Stop the cascade?

As you know, the CSS Cascade is a strange creature; all-seeing, ever-present, determining how everything will look, whether you like it or not. Great if it is a document, something you can keep in your head and reason about. However, a significant part of the Web isn't document based but is transpiled around applications with custom UI's that see the singular CSS Cascade as a hostile overlord. I won't go into the nitty-gritty of the Cascade, as Bramus has done that better than most. I do think we should take a closer look at the at-rule @layer and other new CSS features, as these will make it much more manageable.

The rise of JavaScript came with significant changes and advancements that made the Web a more viable platform for our ambitions. Somehow CSS got left behind in the (gold)rush[1]. Was it because we viewed JavaScript as how the Web behaved and CSS as how it looked? The decoration wasn't what was driving the (r)evolution. However, the notion that CSS was for only decoration was a bit of a false narrative. The Web, its trifecta HTML, CSS and JavaScript are not separate silos but form a symbiotic relationship. Changes to one changes or breaks the other.

/* Rule: Scoped by BEM convention  */
.block__element--modifier {
/* your statement block */
<!-- Tag Element: Scoped by BEM convention -->
<div class="block__element--modifier">
<!-- your content -->
/* DOM Element: Scoped by BEM convention */
const elm = document.querySelector('.block__element--modifier');
/* Do something with `elm` */

To make this work across sites and instances, you need to have control over the classname and have access to the HTML. That's not always possible, which is why you see solutions siloed into an app or site.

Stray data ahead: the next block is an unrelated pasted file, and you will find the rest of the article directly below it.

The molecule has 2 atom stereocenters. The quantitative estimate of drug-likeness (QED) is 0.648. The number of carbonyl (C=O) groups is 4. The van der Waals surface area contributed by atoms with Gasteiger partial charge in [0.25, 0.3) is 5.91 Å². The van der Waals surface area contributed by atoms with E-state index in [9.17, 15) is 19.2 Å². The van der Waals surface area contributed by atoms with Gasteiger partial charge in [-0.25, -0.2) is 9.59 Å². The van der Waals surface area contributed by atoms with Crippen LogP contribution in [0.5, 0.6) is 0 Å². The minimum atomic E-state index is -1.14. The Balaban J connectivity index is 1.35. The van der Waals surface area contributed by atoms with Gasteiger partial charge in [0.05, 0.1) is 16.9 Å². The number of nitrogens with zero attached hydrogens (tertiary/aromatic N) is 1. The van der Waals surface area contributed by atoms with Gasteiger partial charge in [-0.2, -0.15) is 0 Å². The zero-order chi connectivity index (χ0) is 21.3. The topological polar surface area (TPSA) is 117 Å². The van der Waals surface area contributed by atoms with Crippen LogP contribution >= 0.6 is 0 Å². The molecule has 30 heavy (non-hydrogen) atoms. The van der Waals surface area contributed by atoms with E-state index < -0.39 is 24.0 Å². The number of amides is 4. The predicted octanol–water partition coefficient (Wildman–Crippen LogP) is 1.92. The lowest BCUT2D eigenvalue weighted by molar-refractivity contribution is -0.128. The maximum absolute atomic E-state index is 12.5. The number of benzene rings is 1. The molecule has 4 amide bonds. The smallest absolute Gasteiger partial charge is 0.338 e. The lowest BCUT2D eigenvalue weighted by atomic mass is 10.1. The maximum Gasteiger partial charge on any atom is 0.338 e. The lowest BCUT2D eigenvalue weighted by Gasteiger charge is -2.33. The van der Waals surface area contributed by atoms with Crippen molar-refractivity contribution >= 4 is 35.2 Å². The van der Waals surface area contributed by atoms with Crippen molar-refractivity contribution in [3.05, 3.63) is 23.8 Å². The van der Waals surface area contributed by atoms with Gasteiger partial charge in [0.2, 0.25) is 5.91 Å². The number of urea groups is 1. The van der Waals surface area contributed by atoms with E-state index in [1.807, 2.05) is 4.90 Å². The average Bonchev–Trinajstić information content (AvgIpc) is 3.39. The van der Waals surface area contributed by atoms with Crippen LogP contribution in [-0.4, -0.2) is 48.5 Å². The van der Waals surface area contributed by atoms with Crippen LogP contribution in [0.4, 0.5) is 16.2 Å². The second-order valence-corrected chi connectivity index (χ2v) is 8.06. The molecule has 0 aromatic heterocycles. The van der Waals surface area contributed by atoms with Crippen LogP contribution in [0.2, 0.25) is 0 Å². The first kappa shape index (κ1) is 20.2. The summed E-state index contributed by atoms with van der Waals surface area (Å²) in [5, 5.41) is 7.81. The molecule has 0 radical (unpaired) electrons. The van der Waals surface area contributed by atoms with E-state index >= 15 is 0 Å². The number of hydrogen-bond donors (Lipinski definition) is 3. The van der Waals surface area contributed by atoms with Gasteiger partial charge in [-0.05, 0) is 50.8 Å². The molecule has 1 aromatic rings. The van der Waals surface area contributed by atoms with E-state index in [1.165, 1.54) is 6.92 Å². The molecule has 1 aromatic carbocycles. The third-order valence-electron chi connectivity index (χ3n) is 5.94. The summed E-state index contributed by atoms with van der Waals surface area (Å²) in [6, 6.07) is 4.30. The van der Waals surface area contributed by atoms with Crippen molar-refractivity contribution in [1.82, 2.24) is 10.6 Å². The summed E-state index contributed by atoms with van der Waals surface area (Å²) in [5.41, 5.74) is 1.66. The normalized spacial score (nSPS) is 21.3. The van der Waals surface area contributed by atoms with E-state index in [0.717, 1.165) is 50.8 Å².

For truly autonomous components, we need to organise our code in a way that allows for scoping and isolation robustly and predictably that convention alone doesn't provide. What if you could use a set of design values and 'assemble' features that do not need to be too concerned about the Cascade without trying to hack around it?

Step one: Layers

/* Layer definitions: 
* Base: For resets and normalize rules
* System: Your design system. These can be distilled from a library
* Theme: Bespoke design system values for your implementation
* Colors, Spacing but also Animation and Layout
* Components: Where your (white label) component library lives.

@layer base, system, theme, components;

The theme layer comes before the components because a theme should inform a component and never break it. We can also nest layers, but like everything, this can bring unnecessary complexity, so use them judiciously.

/* Optional component (sub)layer definitions:
* Props: Custom properties in/for the component
* Selectors: Rules of the component using only props
* Modifiers: Selector and prop additions for state and context

@layer components {
@layer props, selectors, modifiers;